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September 2005


Battle of Britain

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Bureaucracy Gone Mad

What is Really Happening in New Orleans

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Monday, 5 September 2005
Bureaucracy Gone Mad
Topic: In the News
Now even the medical assistance that is pouring in to help the survivors of Hurricane Katrina has been delayed for several days from reaching the people desperate for help and all because of red tape. The Americans have a marvellous state-of-the-art mobile emergency treatment facility called Carolinas MED-1. Designed to be used in the event of disasters and to cope with mass casualties, it is the first of its kind and was funded by a grant from the US Department of Homeland Security. It has room for 113 beds and is equipped with ultrasound, digital radiology and satellite Internet. It also has a full pharmacy, enabling doctors to do most types of surgery in the field, including open-chest and abdominal operations - it must be the envy of the entire world. But the facility and its 100 health professionals has been parked on a gravel lot 70 miles north of New Orleans because Louisiana officials would not let them deploy to the flooded city. Other doctors are complaining that their help is being turned away.

In New Orleans, it seems that some of the emergency workers have been so traumatised by what they have witnessed that at least two of them have committed suicide. And there are no hospitals available to give them help or counselling.

The British Foreign Office is also being criticised for failing to help British survivors. However, Foreign Office staff had not been allowed into the affected areas as the agreement of the Louisiana governor was required and had not been given! Strangely enough, the world press does not seem to have encountered problems gaining access to the Superdome and reporting on the conditions there. Talking of the press, I know many people have been critical of the way they 'prey on the unfortunate'. Why didn't they help to rescue people and drop supplies instead of filming desperate survivors? Well, it's like comparing a small mini car with a giant pantechnicon - there is just no room in a tiny helicopter. And the press have done an important job in alerting the rest of the world to the dreadful conditions in New Orleans thereby eliciting many offers of international aid, even from some of the USA's erstwhile enemies. Journalists are not exempt from compassion and I am sure that many of them shared their own personal supplies and alerted the authorities to the plight of individuals.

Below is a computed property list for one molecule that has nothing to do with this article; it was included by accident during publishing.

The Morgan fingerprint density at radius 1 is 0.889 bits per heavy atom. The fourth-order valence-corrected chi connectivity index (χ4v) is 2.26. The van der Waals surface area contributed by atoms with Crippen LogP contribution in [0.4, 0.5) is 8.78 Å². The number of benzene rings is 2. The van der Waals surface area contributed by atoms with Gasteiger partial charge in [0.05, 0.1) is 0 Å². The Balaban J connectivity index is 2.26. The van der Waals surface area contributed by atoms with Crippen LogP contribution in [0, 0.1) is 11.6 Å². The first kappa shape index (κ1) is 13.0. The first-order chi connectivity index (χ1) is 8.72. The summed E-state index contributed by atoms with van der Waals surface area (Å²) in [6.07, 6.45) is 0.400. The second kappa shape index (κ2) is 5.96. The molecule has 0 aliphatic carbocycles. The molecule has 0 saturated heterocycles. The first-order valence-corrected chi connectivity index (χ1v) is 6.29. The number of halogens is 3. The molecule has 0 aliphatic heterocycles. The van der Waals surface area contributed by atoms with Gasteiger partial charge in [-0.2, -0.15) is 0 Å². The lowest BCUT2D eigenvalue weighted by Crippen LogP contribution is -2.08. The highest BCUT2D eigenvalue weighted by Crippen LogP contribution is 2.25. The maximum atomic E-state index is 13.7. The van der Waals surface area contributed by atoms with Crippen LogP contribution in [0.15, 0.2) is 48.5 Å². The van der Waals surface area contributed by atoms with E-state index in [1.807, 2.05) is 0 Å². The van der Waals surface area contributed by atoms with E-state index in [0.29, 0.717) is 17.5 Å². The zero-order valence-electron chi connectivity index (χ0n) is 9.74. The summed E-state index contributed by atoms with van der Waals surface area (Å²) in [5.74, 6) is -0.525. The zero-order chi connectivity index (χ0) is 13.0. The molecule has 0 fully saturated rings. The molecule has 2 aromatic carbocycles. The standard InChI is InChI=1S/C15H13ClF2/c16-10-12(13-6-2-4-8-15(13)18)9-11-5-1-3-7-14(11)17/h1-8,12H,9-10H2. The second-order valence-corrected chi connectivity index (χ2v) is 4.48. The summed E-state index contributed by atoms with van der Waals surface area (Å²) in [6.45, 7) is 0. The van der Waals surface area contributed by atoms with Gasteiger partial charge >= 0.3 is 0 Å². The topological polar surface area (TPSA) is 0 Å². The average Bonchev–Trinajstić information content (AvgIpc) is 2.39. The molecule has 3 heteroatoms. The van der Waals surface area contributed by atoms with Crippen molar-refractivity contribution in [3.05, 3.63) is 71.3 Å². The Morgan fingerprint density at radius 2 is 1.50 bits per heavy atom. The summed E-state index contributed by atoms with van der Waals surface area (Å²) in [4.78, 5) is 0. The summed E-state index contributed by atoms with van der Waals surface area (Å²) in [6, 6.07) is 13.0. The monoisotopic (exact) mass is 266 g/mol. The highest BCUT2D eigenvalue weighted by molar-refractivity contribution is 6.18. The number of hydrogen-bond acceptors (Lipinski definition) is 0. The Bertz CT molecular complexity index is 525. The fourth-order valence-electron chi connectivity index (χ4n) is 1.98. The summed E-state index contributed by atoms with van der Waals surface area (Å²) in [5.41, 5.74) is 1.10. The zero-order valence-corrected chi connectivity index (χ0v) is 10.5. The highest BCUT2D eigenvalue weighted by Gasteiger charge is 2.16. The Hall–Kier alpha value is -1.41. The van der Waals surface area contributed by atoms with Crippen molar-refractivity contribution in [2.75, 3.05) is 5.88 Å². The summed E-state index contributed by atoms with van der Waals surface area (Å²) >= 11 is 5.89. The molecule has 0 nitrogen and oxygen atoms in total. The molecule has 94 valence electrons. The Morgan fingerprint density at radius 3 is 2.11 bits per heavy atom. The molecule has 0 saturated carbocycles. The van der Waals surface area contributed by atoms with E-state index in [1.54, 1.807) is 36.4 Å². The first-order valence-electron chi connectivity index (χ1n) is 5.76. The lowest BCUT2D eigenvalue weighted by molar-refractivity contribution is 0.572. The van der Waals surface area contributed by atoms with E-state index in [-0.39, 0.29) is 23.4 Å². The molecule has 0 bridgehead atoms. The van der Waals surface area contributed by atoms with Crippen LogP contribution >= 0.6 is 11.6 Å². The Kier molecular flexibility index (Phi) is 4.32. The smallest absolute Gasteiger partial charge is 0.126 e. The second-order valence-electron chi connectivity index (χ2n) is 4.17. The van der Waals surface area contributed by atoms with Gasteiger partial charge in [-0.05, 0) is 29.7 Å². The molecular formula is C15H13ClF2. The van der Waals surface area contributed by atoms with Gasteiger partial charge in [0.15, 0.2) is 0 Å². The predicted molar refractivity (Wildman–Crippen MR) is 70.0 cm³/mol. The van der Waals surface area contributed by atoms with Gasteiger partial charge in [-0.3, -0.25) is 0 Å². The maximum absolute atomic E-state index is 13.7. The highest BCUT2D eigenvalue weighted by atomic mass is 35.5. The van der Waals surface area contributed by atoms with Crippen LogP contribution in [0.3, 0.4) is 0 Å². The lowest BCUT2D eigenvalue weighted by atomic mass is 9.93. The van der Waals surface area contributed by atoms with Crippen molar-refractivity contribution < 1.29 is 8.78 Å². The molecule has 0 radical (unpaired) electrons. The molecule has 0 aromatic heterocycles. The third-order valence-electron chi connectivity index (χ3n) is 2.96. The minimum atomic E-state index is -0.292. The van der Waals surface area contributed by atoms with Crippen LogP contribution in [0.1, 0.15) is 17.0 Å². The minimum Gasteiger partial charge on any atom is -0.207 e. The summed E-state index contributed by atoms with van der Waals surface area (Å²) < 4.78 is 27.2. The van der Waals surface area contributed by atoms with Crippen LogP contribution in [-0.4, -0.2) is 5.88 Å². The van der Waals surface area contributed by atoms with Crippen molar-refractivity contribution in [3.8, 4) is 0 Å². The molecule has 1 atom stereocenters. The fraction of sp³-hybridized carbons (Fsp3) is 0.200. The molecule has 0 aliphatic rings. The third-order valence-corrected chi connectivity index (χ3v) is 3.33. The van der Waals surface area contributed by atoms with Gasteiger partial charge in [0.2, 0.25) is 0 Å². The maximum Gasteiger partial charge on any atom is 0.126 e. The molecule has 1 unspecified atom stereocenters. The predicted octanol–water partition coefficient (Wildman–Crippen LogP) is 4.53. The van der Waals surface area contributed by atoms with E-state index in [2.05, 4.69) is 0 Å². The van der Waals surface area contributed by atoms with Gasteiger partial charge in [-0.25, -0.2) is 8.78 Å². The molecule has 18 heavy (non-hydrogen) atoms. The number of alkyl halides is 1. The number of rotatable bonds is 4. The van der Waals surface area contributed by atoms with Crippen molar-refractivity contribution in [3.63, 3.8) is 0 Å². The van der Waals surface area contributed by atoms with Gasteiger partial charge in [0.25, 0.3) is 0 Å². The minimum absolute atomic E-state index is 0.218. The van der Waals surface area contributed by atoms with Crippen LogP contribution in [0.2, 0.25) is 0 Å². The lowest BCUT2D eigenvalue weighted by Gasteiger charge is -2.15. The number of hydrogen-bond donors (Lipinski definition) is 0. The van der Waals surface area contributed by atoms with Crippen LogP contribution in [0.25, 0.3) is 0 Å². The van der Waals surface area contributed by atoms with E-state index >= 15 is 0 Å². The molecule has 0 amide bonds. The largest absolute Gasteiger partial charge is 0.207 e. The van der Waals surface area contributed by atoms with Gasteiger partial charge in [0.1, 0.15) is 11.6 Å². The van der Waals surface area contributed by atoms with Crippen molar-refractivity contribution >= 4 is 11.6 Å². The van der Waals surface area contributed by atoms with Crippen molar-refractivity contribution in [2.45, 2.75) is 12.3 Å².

If you want to make a donation for Hurricane Katrina relief efforts, you can do so via Direct Relief International or through the American Red Cross.

Posted by Noviomagus at 12:53 BST Post Comment | View Comments (4) | Permalink

Monday, 5 September 2005 - 17:04 BST

Name: The Gray Monk
Home Page:

Ah, Civil Servants and their Rule Books, never let a need get in the way of the Rules! This may be happening in the US, but I can assure you, after years of struggling against similar mindsets here and elsewhere that this is the standard Civil Service action in any crisis. It's not allowed in the Rule Book.

As an Emeregency Commander in a couple of flood situations and one major incident which involved evacuation and rehousing for several hundred, I simply ignored the "officials" and invited them to place their "Rules" somewhere painful when they tried to stop what I had put in motion. Doesn't win you any friends among them, but, hell, who needs those kind of friends.

Tuesday, 6 September 2005 - 00:41 BST

Name: Tessa

Let's hope that this experience teaches them the error of their ways and if, God forbid, there is ever another disaster of this magnitude, that the Rule Books will be ignored and humanity and common sense prevail.

Tuesday, 6 September 2005 - 17:31 BST

Name: Joanna

We need people whose only job is to show the world what's going on. The same public which enjoys bloody, smash-up movies in the theater, has no appetite whatsoever for real violence, cruelty, stupidity, incompetence, and prejudice. It's one thing to laugh about idiotic government officials in a TV sit-com, but quite another thing to see them in action to the detriment of live taxpayers. After this last week's 24/7 TV coverage of the hurricane aftermath, I have a feeling that changes will happen. So many people are so angry.

Wednesday, 7 September 2005 - 18:40 BST

Name: Tessa

Politicians ignore the power of the media at their peril! Journalists often risk their lives to show the world what is happening somewhere and why it is happening. In this case, the questions are as myriad as the consequences as I'm afraid that the effects of this disaster will be felt for many years to come. Sadly, and with just some foresight plus funding to strengthen the levees, much of this tragedy could and should have been avoided.

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